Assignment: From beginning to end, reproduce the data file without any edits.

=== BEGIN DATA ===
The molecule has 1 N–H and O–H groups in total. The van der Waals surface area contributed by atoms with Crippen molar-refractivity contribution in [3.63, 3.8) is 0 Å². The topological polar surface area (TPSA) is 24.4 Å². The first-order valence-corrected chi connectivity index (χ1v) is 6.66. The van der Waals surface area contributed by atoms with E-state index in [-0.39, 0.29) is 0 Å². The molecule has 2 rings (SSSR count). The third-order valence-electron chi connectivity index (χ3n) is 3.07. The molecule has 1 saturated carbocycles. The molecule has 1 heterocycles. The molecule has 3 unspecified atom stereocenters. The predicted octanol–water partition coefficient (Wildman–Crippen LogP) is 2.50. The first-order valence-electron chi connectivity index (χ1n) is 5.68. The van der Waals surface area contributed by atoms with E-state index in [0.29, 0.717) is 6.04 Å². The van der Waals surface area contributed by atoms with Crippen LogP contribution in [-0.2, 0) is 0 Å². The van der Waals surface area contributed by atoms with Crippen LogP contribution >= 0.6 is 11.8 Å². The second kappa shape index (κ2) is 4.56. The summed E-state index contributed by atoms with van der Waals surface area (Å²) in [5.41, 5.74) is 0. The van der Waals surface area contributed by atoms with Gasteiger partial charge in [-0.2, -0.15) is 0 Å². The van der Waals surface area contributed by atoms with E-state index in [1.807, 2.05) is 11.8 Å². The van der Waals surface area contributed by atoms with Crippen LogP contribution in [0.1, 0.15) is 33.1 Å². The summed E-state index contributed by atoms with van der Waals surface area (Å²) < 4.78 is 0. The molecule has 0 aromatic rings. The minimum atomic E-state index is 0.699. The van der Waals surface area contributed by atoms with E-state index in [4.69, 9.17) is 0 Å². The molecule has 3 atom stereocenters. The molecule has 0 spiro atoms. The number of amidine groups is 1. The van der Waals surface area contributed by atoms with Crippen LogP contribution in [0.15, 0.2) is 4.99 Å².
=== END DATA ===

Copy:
The molecule has 1 N–H and O–H groups in total. The van der Waals surface area contributed by atoms with Crippen molar-refractivity contribution in [3.63, 3.8) is 0 Å². The topological polar surface area (TPSA) is 24.4 Å². The first-order valence-corrected chi connectivity index (χ1v) is 6.66. The van der Waals surface area contributed by atoms with E-state index in [-0.39, 0.29) is 0 Å². The molecule has 2 rings (SSSR count). The third-order valence-electron chi connectivity index (χ3n) is 3.07. The molecule has 1 saturated carbocycles. The molecule has 1 heterocycles. The molecule has 3 unspecified atom stereocenters. The predicted octanol–water partition coefficient (Wildman–Crippen LogP) is 2.50. The first-order valence-electron chi connectivity index (χ1n) is 5.68. The van der Waals surface area contributed by atoms with E-state index in [0.29, 0.717) is 6.04 Å². The van der Waals surface area contributed by atoms with Crippen LogP contribution in [-0.2, 0) is 0 Å². The van der Waals surface area contributed by atoms with Crippen LogP contribution >= 0.6 is 11.8 Å². The second kappa shape index (κ2) is 4.56. The summed E-state index contributed by atoms with van der Waals surface area (Å²) in [5.41, 5.74) is 0. The van der Waals surface area contributed by atoms with Gasteiger partial charge in [-0.2, -0.15) is 0 Å². The van der Waals surface area contributed by atoms with E-state index in [1.807, 2.05) is 11.8 Å². The van der Waals surface area contributed by atoms with Crippen LogP contribution in [0.1, 0.15) is 33.1 Å². The summed E-state index contributed by atoms with van der Waals surface area (Å²) < 4.78 is 0. The molecule has 0 aromatic rings. The minimum atomic E-state index is 0.699. The van der Waals surface area contributed by atoms with E-state index in [4.69, 9.17) is 0 Å². The molecule has 3 atom stereocenters. The molecule has 0 spiro atoms. The number of amidine groups is 1. The van der Waals surface area contributed by atoms with Crippen LogP contribution in [0.15, 0.2) is 4.99 Å².